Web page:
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I'm currently doing my homework for my stats class and I have a question for one of my exercises:

Consider a population P of size N. We define a new sampling scheme in the following way: we first select a sample SA using a simple random sampling without replacement of size n1. Then, we sample SB in P outside of SA according to a simple random sampling without replacement of size n2. We obtain in a such a way the final sample S as S = SA ∪ SB.

Obtain the probability P(S = s) for a realization s (probability mass function). Is it equivalent to a simple random sampling with sample size n = n1 + n2?

My questions is:

I don't really understand the question and don't know what to answer. What kind of PDF am I supposed to describe? What does he mean by P(S=s) for some realization s?

In my understanding the question is asking what the probability is that the sample will contain a certain random variable. Can someone maybe give me a more concrete example so I can work it out?

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Unless I am interpreting wrong, here is my translation of the problem

In a population of size $P$, take a simple random sample of size $n_1$ without replacement. Next, without putting anything from this first sample back, take a second simple random sample of size $n_2$. Let our sample $S$ be the union of these two smaller samples. Is this the same as taking one large simple random sample of size $n_1 + n_2$ from the original population of size $P$ ?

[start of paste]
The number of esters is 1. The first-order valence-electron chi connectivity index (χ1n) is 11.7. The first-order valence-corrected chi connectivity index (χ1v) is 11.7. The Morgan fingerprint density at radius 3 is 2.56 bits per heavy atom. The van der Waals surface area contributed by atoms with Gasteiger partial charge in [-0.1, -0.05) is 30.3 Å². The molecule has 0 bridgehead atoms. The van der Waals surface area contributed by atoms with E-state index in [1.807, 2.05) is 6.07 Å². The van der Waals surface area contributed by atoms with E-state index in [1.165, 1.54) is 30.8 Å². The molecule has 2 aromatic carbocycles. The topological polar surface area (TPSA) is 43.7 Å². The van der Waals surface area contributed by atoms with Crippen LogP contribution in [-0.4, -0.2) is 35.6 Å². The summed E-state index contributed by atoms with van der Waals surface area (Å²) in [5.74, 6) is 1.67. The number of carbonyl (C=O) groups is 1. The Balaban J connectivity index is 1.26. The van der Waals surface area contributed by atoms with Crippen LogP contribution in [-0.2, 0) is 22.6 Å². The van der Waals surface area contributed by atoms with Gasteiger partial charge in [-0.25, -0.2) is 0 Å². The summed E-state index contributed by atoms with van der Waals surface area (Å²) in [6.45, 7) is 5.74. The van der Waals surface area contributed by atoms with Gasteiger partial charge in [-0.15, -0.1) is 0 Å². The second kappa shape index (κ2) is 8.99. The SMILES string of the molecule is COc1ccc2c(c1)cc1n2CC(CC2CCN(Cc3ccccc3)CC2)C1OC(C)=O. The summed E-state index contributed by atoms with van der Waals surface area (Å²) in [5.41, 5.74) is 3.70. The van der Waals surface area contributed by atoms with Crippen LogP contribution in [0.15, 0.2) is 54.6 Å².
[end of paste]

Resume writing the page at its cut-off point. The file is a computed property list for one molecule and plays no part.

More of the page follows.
A realization is, put simply, an observed value

For $\mathbb{P}(S=s)$, remember what $S$ (big s) represents. It is defined as the union of two disjoint samples, so it would be a set of objects. $s$ (little s) could be any particular set of objects from the population.

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  • $\begingroup$ thanks for your answer. I see how the sampling scheme works, but how do I put this formally into a probability mass function since i dont know what s is exactly. My attempt so far was to show that either way you can make the same amount of distinct samples, which implies that the probability is the same. But how can i exactly show that with a probability mass function? $\endgroup$ – Nicola Zaugg Nov 25 '18 at 12:04
  • $\begingroup$ We have $n_1+n_2$ objects being chosen from $P$ total objects as our sample. So there are ${P}\choose{n_1+n_2}$ different possible samples we could have. And if each sample is equally likely, the probability for any particular sample being selected would be $1 / {P}\choose{n_1+n_2}$ $\endgroup$ – WaveX Nov 25 '18 at 16:47

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